August 2016 was the warmest August in 136 years of modern record-keeping. This continues a streak of 11 consecutive months dating back to October 2015 that have set monthly high-temperature records. (Source: NASA GISS) The heat goes on. And on. According to data released yesterday by NASA, last month was the warmest August on record. That makes it 11 straight months of record-breaking global heat.
Map of August 2016 temperature anomalies. (Source: NASA GISS And as it turned out, August tied with July 2016 for warmest of 1,640 months now on record, NASA said. This despite the fact that the seasonal temperature cycle usually tops out in July. SEE ALSO:This past July was the hottest of 1,639 months on record Last month was 0.98 degrees Celsius, or 1.76 degrees Fahrenheit, warmer than the mean August temperature for 1951-1980. It beat out August 2014, the previous record holder for warmest August, which was 0.82 degrees Celsius above average. With the continuing global heat, 2016 is almost certain to top 2015 as warmest year on record, according to Gavin Schmidt, Director of the NASA Goddard Institute for Space Studies: https://twitter.com/ClimateOfGavin/status/775350791691534336 Scientists had expected record-shattering warmth to wane, at least temporarily, as last year's El Niño faded and a predicted cooling La Niña episode began to take hold. But La Niña hasn't arrived as predicted, and last week the Climate Prediction Center dropped its La Niña watch. Earth's global fever is manifesting itself in different ways in many locations around the globe, including in the Arctic — which is warming faster over the long run than any other region on Earth. In the next week or so, we'll know for sure just how much Arctic sea ice has shrunk this summer. In all likelihood the floating ice will set a mark for second lowest extent on record. (Stay tuned for more on that.) Last week I witnessed the impact of warming Arctic temperatures for myself when I visited Ny Ålesund on Svalbard, the northernmost permanent human settlement on the planet. The research town is at nearly 79 degrees north latitude, and sits just 764 miles from the North Pole. I was there with some of my students (I teach journalism at the University of Colorado) to do multimedia reporting on Arctic climate issues. The day before we arrived, the Kongsbreen glacier front experienced the largest calving event ever monitored, according to Kim Holmén, the International Director of the Norwegian Polar Institute, which runs a research station in the town.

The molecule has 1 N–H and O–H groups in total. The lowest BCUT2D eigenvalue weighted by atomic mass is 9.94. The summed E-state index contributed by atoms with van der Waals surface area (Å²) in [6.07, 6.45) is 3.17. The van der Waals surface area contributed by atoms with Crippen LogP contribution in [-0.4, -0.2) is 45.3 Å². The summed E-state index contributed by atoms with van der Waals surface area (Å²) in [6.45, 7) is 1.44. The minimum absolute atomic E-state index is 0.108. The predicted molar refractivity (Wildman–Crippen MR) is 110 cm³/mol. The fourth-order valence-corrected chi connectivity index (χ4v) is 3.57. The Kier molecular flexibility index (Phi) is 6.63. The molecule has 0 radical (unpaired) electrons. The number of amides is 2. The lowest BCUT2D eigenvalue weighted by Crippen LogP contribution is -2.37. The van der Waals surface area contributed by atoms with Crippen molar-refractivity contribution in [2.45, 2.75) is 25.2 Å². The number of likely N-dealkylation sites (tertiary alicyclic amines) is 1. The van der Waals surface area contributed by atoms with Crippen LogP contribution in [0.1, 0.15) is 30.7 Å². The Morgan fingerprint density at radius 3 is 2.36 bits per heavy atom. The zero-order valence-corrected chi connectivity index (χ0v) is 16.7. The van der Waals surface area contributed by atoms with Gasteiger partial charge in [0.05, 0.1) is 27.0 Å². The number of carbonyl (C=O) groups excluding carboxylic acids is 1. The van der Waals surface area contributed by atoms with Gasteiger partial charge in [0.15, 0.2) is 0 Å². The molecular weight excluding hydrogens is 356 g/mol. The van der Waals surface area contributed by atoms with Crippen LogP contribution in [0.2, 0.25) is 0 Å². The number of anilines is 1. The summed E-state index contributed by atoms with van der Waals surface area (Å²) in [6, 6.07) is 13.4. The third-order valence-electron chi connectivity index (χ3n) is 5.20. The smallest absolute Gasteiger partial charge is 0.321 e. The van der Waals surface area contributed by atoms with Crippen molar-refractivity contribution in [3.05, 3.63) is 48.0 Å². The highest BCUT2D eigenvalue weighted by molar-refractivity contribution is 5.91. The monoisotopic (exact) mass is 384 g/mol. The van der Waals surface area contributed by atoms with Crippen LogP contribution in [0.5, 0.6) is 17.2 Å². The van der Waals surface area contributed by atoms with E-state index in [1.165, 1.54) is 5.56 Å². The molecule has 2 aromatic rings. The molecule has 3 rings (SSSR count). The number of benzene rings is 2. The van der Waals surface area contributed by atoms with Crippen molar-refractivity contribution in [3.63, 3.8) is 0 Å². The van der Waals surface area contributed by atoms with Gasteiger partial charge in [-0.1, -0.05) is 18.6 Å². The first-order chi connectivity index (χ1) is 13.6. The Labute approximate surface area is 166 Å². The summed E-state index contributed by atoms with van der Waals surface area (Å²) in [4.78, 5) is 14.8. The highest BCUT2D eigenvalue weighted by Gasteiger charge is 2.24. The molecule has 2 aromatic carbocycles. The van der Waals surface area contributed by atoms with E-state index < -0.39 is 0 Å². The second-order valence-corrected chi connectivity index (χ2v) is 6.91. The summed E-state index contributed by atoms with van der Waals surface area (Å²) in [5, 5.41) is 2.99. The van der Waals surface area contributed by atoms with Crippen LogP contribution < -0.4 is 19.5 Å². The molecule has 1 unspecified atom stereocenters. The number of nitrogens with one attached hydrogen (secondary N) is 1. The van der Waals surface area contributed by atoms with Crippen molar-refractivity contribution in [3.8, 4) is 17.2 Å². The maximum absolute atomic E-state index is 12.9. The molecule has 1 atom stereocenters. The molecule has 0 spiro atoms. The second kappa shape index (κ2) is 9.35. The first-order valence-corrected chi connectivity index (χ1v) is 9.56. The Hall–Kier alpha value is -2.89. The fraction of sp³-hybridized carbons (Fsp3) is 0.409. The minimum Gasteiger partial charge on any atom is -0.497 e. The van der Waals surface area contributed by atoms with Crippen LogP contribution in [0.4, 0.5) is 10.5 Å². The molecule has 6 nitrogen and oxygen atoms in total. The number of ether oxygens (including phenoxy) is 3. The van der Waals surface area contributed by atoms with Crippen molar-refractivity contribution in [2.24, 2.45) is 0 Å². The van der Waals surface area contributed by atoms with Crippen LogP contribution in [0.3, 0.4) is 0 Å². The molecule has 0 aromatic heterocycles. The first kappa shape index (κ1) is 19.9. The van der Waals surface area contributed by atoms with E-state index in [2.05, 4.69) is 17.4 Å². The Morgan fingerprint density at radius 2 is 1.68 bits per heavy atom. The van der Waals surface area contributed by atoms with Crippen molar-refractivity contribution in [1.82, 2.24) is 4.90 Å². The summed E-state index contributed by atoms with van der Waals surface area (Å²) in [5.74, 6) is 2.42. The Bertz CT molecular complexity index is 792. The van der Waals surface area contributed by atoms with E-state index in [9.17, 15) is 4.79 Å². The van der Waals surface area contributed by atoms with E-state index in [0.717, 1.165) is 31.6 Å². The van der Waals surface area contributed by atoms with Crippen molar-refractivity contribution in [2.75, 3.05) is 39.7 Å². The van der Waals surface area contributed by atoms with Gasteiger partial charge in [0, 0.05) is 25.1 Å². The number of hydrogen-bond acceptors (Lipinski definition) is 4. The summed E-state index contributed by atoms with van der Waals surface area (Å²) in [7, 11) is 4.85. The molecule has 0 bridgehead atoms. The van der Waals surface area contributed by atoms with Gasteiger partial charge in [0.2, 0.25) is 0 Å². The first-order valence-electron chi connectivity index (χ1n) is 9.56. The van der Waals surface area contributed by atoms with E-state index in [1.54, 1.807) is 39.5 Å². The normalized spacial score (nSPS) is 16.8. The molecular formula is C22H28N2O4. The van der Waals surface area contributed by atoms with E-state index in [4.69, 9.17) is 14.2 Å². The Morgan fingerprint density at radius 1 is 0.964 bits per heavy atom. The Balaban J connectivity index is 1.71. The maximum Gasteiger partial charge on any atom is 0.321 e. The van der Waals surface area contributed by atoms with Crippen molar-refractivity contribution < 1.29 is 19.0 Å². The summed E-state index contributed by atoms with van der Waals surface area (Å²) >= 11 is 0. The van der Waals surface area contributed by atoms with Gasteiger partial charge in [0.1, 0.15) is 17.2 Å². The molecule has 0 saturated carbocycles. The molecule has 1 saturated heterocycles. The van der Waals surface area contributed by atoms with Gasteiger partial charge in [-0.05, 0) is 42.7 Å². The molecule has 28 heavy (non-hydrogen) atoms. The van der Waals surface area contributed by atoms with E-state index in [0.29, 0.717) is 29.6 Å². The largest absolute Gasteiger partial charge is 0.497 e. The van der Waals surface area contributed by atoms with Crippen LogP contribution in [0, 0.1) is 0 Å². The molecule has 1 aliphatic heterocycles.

A large chunk of ice (known as a 'bergy bit') about one-story high floats in the waters of Kongsfjorden in Svalbard on Tuesday, Sept. 6, 2016. This was two days after the largest calving event ever monitored from the Kongsbreen glacier front. (Photo: © Tom Yulsman) Speaking with us at the Sverdrup Research Station in Ny Ålesund, Holmén said the calving event was just one of myriad signs of a warming Arctic. "We can see changes left and right whenever we look out of the window," he said. I'll be posting more photos from our visit to the high Arctic, and perhaps a video clip or two, in the next week or so — probably when Arctic sea ice finally does reach its lowest seasonal extent. So I hope you'll check back.